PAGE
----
9 December 08 | Chad W. Post

A couple weeks back I started unveiling the spring/summer Open Letter list . . . and then promptly got distracted by our Best Translated Book of 2008 award.

But now I’m back . . . We announced The Mighty Angel by Jerzy Pilch and Landscape in Concrete by Jakov Lind earlier, and today I’d like to write about our July 2009 title: Aracoeli by Elsa Morante.

Morante’s been getting a bit of play recently, thanks to Lily Tuck’s Woman of Rome: A Life of Elsa Morante that came out from HarperCollins earlier this year. And the attention is well deserved. Although History: A Novel has remained in print, Morante seems like an overlooked figure in twentieth-century Italian fiction. Her husband Alberto Moravia, has had a bit more success, thanks to the recent NYRB reissues of Boredom and Contempt, but a number of his books also remain out-of-print as well.

Aracoeli was Morante’s final novel and William Weaver’s English translation came out in 1985. A novel that, when first published, was regarded as a sort of departure for her—a much darker, disturbed book. According to the New York Times review: it would seem that Elsa Morante has turned against her innermost creative self and vision, her carefully nurtured private mythology, her special cult of the young and the innocent. This book reads as if she has surrendered to a blunt cynicism.”_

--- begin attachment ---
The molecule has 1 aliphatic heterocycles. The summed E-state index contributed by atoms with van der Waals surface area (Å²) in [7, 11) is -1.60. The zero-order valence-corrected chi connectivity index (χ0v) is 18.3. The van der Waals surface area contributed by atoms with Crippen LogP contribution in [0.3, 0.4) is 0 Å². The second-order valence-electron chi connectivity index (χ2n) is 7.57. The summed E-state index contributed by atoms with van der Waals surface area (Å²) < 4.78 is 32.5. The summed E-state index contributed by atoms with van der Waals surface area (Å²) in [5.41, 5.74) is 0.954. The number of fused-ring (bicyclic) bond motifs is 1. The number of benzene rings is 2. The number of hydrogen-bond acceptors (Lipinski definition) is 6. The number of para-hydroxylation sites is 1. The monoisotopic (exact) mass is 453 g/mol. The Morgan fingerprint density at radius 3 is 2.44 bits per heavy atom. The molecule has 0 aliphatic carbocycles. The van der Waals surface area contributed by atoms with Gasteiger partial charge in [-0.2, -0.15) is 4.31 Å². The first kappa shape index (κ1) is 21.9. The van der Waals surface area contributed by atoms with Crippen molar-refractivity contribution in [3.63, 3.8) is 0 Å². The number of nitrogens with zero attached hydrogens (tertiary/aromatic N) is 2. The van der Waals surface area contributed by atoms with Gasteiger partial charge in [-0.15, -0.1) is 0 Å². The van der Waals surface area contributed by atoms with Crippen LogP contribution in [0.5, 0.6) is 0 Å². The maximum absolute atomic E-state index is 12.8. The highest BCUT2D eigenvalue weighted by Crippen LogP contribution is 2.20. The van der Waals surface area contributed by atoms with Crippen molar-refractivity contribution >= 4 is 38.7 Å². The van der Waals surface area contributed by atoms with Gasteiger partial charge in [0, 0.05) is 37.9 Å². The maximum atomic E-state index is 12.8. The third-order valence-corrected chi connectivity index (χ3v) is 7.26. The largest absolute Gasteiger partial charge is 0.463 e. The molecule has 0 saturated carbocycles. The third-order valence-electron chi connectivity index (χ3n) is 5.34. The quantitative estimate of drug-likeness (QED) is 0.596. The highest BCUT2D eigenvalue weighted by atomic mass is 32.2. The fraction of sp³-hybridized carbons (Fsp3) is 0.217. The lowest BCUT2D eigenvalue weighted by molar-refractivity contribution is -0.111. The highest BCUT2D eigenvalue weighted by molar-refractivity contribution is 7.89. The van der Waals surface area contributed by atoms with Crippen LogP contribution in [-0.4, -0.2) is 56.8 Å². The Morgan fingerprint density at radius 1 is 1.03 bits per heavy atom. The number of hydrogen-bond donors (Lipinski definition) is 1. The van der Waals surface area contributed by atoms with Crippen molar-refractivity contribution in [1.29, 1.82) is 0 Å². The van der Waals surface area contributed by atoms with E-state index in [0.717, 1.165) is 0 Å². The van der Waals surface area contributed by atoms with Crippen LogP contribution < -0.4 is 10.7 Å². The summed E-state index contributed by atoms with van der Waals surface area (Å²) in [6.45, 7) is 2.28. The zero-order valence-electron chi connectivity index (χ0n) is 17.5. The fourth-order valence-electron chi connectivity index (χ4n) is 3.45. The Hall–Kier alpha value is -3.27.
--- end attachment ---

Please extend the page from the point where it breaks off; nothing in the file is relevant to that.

Personally, I think this is an incredibly well-crafted book. It has touches of Sebald in the way that the narrator—a middle-aged man who is filled with self-loathing, who works a dead-end job in publishing and is trying to recapture his mother’s past—creates a sort of landscape of memories. The date he starts his quest to “resurrect” his mother is All Saints’ Day in 1975, the same day of Pier Paolo Passolini’s murder, an interesting sidenote that many critics have pointed out. It’s a beautifully written book, and I feel that it’s cynicism is one of the reasons that it’s still quite powerful.

Lily Tuck’s bit on this novel is pretty illuminating and helps connect it with the rest of Morante’s oeuvre: